Thanks (7)
avatar
By Alistair Holows
09th Jul 2021 10:48

I had DVT 5 years ago - I had not flown for months and was exercising regularly. The doctors could not really explain why it happened (their best guess was dehydration as I had been in the gym the day before). Had the stomach injections then warfarin for 6 months. I did have some swelling when exercising in the first year afterwards (when not wearing compression socks - yes stupid I know). Not had DVT since and still exercising regularly. I was lucky that my brother had just had DVT so I was aware of the need to act quickly - the hospital were skeptical when I turned up with the self diagnosis at A&E but very quickly spring into action once they saw my leg (looked like a massive pork joint). Ironically all the tests led to an early diagnosis of prostate cancer which probably would not have been identified for years otherwise. These things can just happen out of the blue and give you a chance to reassess your life but do not mean you have to change it drastically - I still love my work but also now make more time for play as well

Thanks (1)
avatar
By Chhotalal
09th Jul 2021 10:48

Wonderful article Lucy. Wish you a speedy recovery.
Insight for all to think about our personal paths.

Thanks (4)
Nefertiti
By Nefertiti
09th Jul 2021 10:56

Sounds like the results of a COVID vaccine to me.

Thanks (1)
Replying to Nefertiti:
Lucy Cohen
By Lucy Cohen
09th Jul 2021 12:00

Definitely not vaccine related - I hadn't had the vaccine when this happened.

Thanks (8)
avatar
By keirthomasbryant
09th Jul 2021 11:09

This is a terrific piece of writing. I write for a living, so I should know!

Thanks (0)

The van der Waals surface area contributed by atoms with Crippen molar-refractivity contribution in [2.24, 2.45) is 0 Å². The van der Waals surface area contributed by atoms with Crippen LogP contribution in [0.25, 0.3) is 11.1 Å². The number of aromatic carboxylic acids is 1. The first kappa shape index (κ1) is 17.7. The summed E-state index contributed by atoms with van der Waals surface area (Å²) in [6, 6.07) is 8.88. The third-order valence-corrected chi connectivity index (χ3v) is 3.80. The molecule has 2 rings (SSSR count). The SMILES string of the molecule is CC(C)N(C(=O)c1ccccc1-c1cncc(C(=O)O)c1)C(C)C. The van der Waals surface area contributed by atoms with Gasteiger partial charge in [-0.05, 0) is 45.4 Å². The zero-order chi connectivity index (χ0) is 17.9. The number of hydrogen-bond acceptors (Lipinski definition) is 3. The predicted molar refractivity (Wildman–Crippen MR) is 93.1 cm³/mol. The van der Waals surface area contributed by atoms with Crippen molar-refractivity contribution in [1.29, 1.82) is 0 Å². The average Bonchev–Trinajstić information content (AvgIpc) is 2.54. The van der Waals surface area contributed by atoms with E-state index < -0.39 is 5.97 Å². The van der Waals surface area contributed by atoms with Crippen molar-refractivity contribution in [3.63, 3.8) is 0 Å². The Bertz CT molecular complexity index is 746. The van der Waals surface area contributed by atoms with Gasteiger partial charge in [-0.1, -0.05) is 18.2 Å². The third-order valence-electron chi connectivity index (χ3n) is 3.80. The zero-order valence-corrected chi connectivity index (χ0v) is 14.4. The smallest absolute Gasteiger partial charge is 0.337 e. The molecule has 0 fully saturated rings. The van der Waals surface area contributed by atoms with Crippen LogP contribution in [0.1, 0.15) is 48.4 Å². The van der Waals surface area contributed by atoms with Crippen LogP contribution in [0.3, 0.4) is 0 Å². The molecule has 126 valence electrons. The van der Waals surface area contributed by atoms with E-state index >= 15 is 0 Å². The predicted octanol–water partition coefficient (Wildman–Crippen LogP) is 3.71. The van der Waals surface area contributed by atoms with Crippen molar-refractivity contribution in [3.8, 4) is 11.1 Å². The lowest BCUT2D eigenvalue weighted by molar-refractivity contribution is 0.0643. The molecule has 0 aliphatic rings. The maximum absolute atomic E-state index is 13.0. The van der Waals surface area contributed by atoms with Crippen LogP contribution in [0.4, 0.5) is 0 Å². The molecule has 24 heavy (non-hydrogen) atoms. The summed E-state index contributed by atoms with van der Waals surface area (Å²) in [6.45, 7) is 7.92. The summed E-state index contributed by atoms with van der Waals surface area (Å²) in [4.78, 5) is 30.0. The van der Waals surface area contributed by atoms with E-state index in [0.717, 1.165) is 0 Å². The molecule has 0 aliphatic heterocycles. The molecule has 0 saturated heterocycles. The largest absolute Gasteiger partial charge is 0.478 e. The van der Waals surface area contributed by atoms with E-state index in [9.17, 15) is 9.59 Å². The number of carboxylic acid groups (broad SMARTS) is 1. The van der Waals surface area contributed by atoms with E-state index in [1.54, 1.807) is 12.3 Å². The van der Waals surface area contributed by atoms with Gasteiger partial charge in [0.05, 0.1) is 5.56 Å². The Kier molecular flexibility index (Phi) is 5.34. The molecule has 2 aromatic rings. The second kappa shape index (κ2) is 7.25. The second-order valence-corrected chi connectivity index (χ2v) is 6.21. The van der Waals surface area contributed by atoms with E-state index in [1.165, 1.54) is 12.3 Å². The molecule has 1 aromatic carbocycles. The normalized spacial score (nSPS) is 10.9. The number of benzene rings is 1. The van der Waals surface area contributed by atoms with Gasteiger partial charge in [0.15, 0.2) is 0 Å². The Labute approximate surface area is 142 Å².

Replying to keirthomasbryant:
Lucy Cohen
By Lucy Cohen
09th Jul 2021 12:00

Thank you!

Thanks (0)
avatar
By SHIVKRUPA
09th Jul 2021 11:42

Thought provoking , thank you for sharing. Hope your health is on the mend.

Thanks (1)
avatar
By Jimess
09th Jul 2021 11:46

Hi Lucy, I went through the experience of blood clots in my thigh about 8 years ago. I had spent 5 years before I had the clot running myself ragged setting up my accountancy practice and I think my body just gave me a warning that things were out of balance. It does make you think about lifestyle and I used to send myself silly trying to work out the number of hours in my life I had sat on my BTM at the desk after 30 odd years of working in accountancy up to my having the DVT- I never did work out the answer and have thankfully stopped beating myself up like that. I am on lifelong anti-coagulants because, like you, the clots were unprovoked. I still get reminded that I have sat at the desk too long - ankle in the left leg swells and painful cramp now and then etc, but I am still here to tell the tale. I think every now and then our bodies let us know that we are out of balance and need to change something to redress that balance. I now regulate the hours I work and try not to sit at the desk for too long without a break - although that has definitely not been easy this last year due to the huge amount of extra work caused by the pandemic. Whilst working at home during the pandemic I have rediscovered the benefits of taking a brief walk every few hours, no matter how busy you are. I had previously believed that taking a few minutes out every few hours was not always possible for me whilst working in the office, and I had got into the bad habit of eating lunch at my desk, but that was very wrong thinking on my part. Regular walks, no matter how brief they may be helps with the pedal pulse that keeps the blood flowing through your legs feet and ankles, which is very important if you have had any sort of blood clot, and being out in the fresh air revitalises a tired mind. I admire your spirit and your positive take on life and wish you very well for a speedy recovery.